Greenbrier Valley channels Cardinal for new Scottish Ale

Call it a new take on an old theme. Call it a collaboration between then and now. Call it recognition for those who paved the way. Whatever you call it, get ready for the tasty release of Cardinal Red Scottish Ale from Greenbrier Valley Brewing Company on January 22.

cardinal red

To create this new brew, GVBC’s brewer, Will Guðmundsson, worked with Sam Walker-Matthews, one of the original brewers at Cardinal Brewing, Inc. Cardinal Brewing operated in Charleston, WV, from 1993 until 1997.

For the past several months, Greenbrier Valley has been utilizing Walker-Matthews as a consultant on its overall brewery operations. The idea came to Sam that it would be fun to brew a beer in recognition of the 25th anniversary of the founding of Cardinal Brewing. Guðmundsson jumped on the idea because he thinks that it’s important to remember those breweries that paved the way for the current craft beer movement.

Cardinal Red Scottish Ale

This past fall, the two men got together and worked up a new recipe for a big Scottish-style ale. They brewed the beer on November 17.

Cardinal Red, the resulting deep mahogany-red colored ale, was produced using Scottish malts and yeast and hopped with the varieties traditional to the style: Kent Goldings and Fuggles. Cardinal Red comes in at 6.5% ABV.

The brewery reports the ale has a fresh floral hop aroma with earthy tones of malt in the nose. They say it presents a strong Scottish malt profile with mild notes of roasted malts and a balanced hops presence. The finish is slightly sweet with malted barley being the primary taste note. They suggest the beer be paired with “red meats and wild game, blue veined cheeses, and hearty breads slathered with butter.”

Expect a number of beer release events in the Charleston, Huntington, Wheeling, and Lewisburg markets. Check GVBC’s Facebook page for details.

Sharing knowledge and love of brewing

Cardinal Red
Sam Walker-Matthews, left, and Will Guðmundsson in the brewery. [GVBC photo]
In creating the beer, the 29-year-old Guðmundsson says he enjoyed working with the more senior-beer-statesman Walker-Matthews.

“It has been an honor working with Sam,” Guðmundsson said. “He brings with him a wealth of knowledge and an undying love for craft brewing. ”

Guðmundsson says he finds it exciting and humbling to be a part of the community of craft beer, “of which Cardinal Brewing was one of our state’s pioneers.”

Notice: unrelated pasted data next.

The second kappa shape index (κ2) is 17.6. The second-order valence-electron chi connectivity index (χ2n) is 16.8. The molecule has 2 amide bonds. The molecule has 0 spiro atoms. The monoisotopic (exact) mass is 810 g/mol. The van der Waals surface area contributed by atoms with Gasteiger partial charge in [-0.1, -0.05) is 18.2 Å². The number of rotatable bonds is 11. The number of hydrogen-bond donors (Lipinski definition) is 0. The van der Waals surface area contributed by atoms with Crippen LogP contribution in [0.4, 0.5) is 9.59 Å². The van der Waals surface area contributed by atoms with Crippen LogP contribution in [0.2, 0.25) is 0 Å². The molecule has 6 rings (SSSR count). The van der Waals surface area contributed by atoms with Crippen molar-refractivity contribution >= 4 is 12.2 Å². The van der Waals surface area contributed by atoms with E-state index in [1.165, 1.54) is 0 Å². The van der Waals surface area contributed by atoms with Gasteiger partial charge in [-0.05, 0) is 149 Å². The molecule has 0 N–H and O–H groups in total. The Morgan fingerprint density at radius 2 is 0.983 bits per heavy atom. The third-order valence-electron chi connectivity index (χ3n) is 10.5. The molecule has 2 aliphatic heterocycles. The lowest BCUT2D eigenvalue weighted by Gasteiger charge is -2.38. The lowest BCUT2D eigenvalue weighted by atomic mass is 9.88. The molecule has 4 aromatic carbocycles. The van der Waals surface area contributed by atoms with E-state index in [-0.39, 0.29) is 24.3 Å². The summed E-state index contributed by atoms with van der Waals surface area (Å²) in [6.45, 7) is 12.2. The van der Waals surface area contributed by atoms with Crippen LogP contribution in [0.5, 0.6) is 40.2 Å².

Likewise, Walker-Matthews liked what he saw in Guðmundsson.

“Will is a talented brewer who is passionate about craft beer,” he said. “I respect his awareness to traditional styles while being able to see beyond the brewing horizon.”

What’s a 93 Shilling

GVBC put 93 Shilling on the beer’s label. GVBC’s use of 93 Shilling is an homage to 1993, the year Cardinal Brewing was formed. In traditional beer terms, “90 shilling” designated a Scottish Ale that was over 6.0% A.B.V. and originally sold for about 90 shillings a barrel. Today, we more commonly call this class of beer a Wee Heavy.

Cardinal Brewing, Inc.

Cardinal by Adam Patnoe
Beers brewed by Cardinal Brewing back in the 1990s. Photo by Adam Patnoe.

Founded by three local residents, Joe Spratt, Mark Saber, and Will Slicer, Cardinal Brewing pioneered microbrewing in Charleston. It produced both ales and lagers and was the first West Virginia brewery in the modern craft beer era to bottle its beer in addition to kegging it. Cardinal produced a lager they called Devil Anse, a name that Greenbrier Valley Brewing later adopted for its hoppy IPA. Beyond Devil Anse, Cardinal’s primary labels were Seneca Red and New River Ale. For a few years their beer was popular across West Virginia.

Following a number of difficulties, the brewery went out of business in 1997. It sold much of its brewing equipment to Parkersburg’s North End Tavern, which then was starting a brewery. Some of that equipment is still in regular use at the NET.


Greenbrier Valley Brewing Company
862 Industrial Park Rd.
Maxwelton, WV 24957
(304) 520-4669


Thanks to Lisa Stansell at GVBC for her help in providing some of the information and photos contained in this article.

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